In March, the New York Knicks hired Leon Rose as team president. Once one of the most powerful agents in the NBA, Rose must resuscitate a franchise that has missed the playoffs in 13 of the last 16 seasons, including seven straight.
The Knicks have nowhere to go but up, but Rasheed Wallace, who played for the franchise in 2012-13, questions whether this was the right move.
“It’s been getting worse. We all think they’re going to hit bottom, but they keep going lower and lower,” Wallace said on The Zach Gelb Show. “I’m just a little confused about it all, if you ask me. It’s one thing to have a former agent and agency coming in and giving you their input here and there, but to hire him full-time, you’re taking on a lot.”
The Knicks doubled down on their former-agent philosophy this week, hiring William Wesley – “World Wide Wes” – to serve as executive vice president and senior basketball advisor. Wesley has relationships with a lot of NBA players, which could be good a thing or a bad thing.
“Unfortunately, [James] Dolan has taken on their baggage,” Wallace said. “Whoever they had beef with or problems with, now it’s going to come up and affect them now that they’ve got those executive positions with the Knicks. They might not get certain players because there could be other agents that could be mad with Leon Rose for trying to do this or trying to do that while he was the agent. So it’s going to be interesting, man. My thought: more power to him. I was with him for a while, but this just is a brain fart right here.”
Wallace likes Wesley as a person but doesn’t know if this is the right role for him.
“Wes is my guy. I’m not talking bad about him in any way,” Wallace said. “But for what’s needed with them, you got to have those basketball minds in there, and who are people going to trust? People are going to trust those who walk that path. When guys are sitting up here, at some point, it’s going to blow over. That’s how it always is.”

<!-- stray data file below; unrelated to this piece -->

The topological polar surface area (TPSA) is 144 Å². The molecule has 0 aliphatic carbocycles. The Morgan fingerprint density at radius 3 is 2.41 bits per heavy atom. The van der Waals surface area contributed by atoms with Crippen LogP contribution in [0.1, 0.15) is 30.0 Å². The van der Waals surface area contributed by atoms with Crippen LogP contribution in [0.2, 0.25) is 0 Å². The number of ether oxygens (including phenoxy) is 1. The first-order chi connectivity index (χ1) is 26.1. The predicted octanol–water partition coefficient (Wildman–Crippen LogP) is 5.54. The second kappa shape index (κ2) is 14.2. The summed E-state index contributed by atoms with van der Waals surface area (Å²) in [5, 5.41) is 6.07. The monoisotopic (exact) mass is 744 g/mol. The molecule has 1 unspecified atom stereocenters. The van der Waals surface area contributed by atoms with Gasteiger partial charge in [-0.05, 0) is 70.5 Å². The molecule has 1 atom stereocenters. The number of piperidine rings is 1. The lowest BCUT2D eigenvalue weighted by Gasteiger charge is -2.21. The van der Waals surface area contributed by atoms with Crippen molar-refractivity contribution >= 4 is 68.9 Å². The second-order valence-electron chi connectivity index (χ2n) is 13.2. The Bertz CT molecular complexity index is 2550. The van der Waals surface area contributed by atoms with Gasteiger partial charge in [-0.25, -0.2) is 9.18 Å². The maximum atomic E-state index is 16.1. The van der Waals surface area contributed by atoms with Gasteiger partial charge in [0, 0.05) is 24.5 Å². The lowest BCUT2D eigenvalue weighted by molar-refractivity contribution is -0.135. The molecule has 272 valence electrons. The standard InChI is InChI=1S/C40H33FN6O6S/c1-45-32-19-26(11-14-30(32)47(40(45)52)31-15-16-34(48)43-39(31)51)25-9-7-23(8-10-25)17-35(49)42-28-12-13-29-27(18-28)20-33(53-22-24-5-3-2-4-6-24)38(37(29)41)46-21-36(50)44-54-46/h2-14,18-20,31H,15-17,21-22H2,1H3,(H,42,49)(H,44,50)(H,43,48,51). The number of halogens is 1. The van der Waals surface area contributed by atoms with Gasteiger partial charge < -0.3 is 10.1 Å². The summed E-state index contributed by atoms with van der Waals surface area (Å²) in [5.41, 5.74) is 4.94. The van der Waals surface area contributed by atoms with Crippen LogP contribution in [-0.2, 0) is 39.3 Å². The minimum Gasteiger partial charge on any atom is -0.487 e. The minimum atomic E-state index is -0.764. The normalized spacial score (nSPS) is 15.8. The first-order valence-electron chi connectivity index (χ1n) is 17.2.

Wallace was joined by former NBA teammate and current Let’s Get Technical podcast co-host Bonzi Wells. As it turns out, Wallace and Wells did not respect one of their assistant coaches in Portland because of his professional background.
“This man better not have opened his mouth to say anything related to basketball because he was never a basketball coach. He didn’t play basketball,” Wallace said. “So it’s like we didn’t respect what he said. Now you’re looking at that same situation [with the Knicks]. A lot of those younger guys, they’re like, ‘Man, who are these guys?’ They know them from being on the street or they might have been in their final few picks as far as dealing with an agency or something, but now you’re talking about a whole different monster now.”
Wallace did say that he enjoyed playing for Dolan.
“Yeah, I had no beef with him, man,” Wallace said. “To me, I felt Dolan was down to earth. With playing in the NBA for so long, playing for so many billionaire owners . . . I got to say: Dolan would be right down there with us. He would come talk to us. [He] was the same way [former Trail Blazers owner] Paul Allen was. He gets involved with his players. He knows the guys’ kids names and things like that.”
Unfortunately for Dolan, that personal attention hasn’t translated to championships.
“I can blame him up to a certain degree, but my thing is he’s not the one out there playing, so I can’t put all of it on him,” Wallace said. “I’m going to put a majority of it, though. Don’t get me wrong. I’m going to put the majority of the Knicks’ moves on him, but I can’t put all of it on him because he’s not out there playing.”